Can I prime at Home?
I've been doing the metal work on my car for years in my 3 car attached garage. I've been holding surface rust mostly at bay with Pickelx 20. I've sprayed some rattle can weld thru primer in that time, but no "real" paint. I am almost done this stage and need to move onto bodywork/primer.
I have a good friend with a commercial business, including a modern booth that I can use to paint in, and I plan to actually paint the car there. It is not geographically desirable, so I really can't do the body work there.
I could take the car there, prime the whole thing, then bring it home for filler. I've seen may opinions on filler over epoxy, or whether filler needs to be on bare metal.
This car will not be used as a daily driver, will probably never see any rain, so I think either would probably be fine. However, I'm fairly sure that in the course of doing body work, I will again hit bare metal and need to prime at least some spots again, not to mention eventually spray 2K to level, possibly (definitely?) over an over again
Seems like an easier work flow would be to pick a panel or an area, do the bodywork, then epoxy it.
But I'm not sure how dangerous epoxy primer is? Initially I thought it had isos in it, but further reading seems to indicate isos are mainly in clears, if at all.
I'm in south east Pa, so the weather will probably be good enough for another month or two to spray it outside. I live on some acerage, so I wouldn't be spraying near neighbors. But, I'd need to mix the paint inside the attached garage, and bring the car back in to let it dry/cure.
Obviously I can wear a mask while spraying, or even while mixing if I need to, but if a mask is needed for mixing, I don't think it is something I should do in the attached garage. If harmful chemicals keep coming off while curing, I guess that would eliminate spraying at home as well.
If you're going to spray in an attached garage I'd recommend that you seal the door into the living quarters by covering it with plastic and taping the plastic to the door frame so that it doesn't allow any toxins into the house. At minimum wear a good cartridge mask when spraying in a well ventilated garage or outdoors. Epoxy primer isn't as dangerous as hardened top coats but you still need good protection when you're spraying so keep the mask handy and use fresh cartridge filters when you spray.
I spray in an attached garage. The door between the house and garage is metal so I seal all edges of the door with duct tape. To enter the house you have to go up two stairs to a landing and then the door is on the right so I stick a fan on the landing and blow the fumes away from the door to the other side of the garage where I have a fan in the window sucking the fumes out.
I guess I wasn't too confident in drywall sealing out vapor?
It is a modern house, 5/8 on the garage walls, two layers of 5/8 on the ceiling, but there are some holes for wiring and stuff?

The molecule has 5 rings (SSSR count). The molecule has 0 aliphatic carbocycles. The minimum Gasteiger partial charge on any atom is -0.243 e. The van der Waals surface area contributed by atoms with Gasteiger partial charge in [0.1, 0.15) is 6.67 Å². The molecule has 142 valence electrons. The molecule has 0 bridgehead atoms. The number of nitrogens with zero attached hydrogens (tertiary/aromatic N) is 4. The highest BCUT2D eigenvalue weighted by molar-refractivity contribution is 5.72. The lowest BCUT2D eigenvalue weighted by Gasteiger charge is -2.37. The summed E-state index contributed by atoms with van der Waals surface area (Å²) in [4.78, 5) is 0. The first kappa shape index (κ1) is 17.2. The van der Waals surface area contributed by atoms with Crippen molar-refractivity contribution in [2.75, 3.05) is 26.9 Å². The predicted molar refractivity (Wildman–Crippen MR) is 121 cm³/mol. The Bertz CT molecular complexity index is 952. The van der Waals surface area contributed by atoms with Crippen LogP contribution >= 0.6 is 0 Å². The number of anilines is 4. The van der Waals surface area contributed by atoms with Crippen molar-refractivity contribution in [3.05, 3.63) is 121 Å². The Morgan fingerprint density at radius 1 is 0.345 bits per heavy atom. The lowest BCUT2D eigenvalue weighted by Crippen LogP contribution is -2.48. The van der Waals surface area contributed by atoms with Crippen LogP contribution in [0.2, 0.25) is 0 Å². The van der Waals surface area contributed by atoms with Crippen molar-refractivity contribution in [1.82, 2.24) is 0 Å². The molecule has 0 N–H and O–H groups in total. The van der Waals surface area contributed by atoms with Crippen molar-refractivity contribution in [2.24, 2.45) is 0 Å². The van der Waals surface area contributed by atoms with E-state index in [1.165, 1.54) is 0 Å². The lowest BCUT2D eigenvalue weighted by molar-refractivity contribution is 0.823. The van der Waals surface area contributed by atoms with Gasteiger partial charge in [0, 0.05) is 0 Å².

That's why I was leaning towards doing the actual spraying outside. I know harmful stuff continues to come off when hardened paint drys, wasn't sure about epoxy though?
Epoxy is probably not as dangerous as primers and paints that generate isos but I'd keep the garage vented for a few days while it cures. I'd probably shoot one or two panels at first, allow it to dry a little and pull it in and give it the smell test to see if any fumes penetrate into the living space. If you smell it then move it back outside and change the plan of attack.
Originally Posted by JT1
I have tried to fill every crack I can in my garage. Depending on the size of the hole you can caulk it or use some spray foam.
Originally Posted by JT1
Jt, Epoxy primer is relatively benign compared to iso hardened paints like 2K acrylic urethane high build primer and urethane single stage and clear coat.
With the epoxy you're worrying a lot more than you really need to. The iso based urethane paints are a different story. Even the iso's aren't going to penetrate through any drywall (1/2" or 5/8" drywall). Also an important fact to keep in mind is that the iso's in automotive paint are relatively short lived danger period. Don't breath ANY overspray while painting and don't seal the garage up after you do spray iso's in your garage. If you can smell ANYTHING in the living area then you need more frehs air ventilation in the garage. Just keeping the garage door cracked a couple inches is usually enough air movement after ALL the paint overspray is gone. My personal suggestion is to work on a couple panels at a time doing bodywork and priming. If you stick to one panel at a time then you will have considerable down time waiting for bondo to harden etc etc. If you're working on two panels at the same time then you can work on one panel while the bondo is drying on the other panel. (prime them both at the same time).
Thanks! Just the information I am looking for.
Originally Posted by Phil V
One more thing, I am working on a bare shell, when using epoxy primer and a modern gun, do you need to mask off the whole rest of the car when spraying the primer?
I saw a thread about "dry" epoxy landing on the backs of panels that was being primed piece by piece.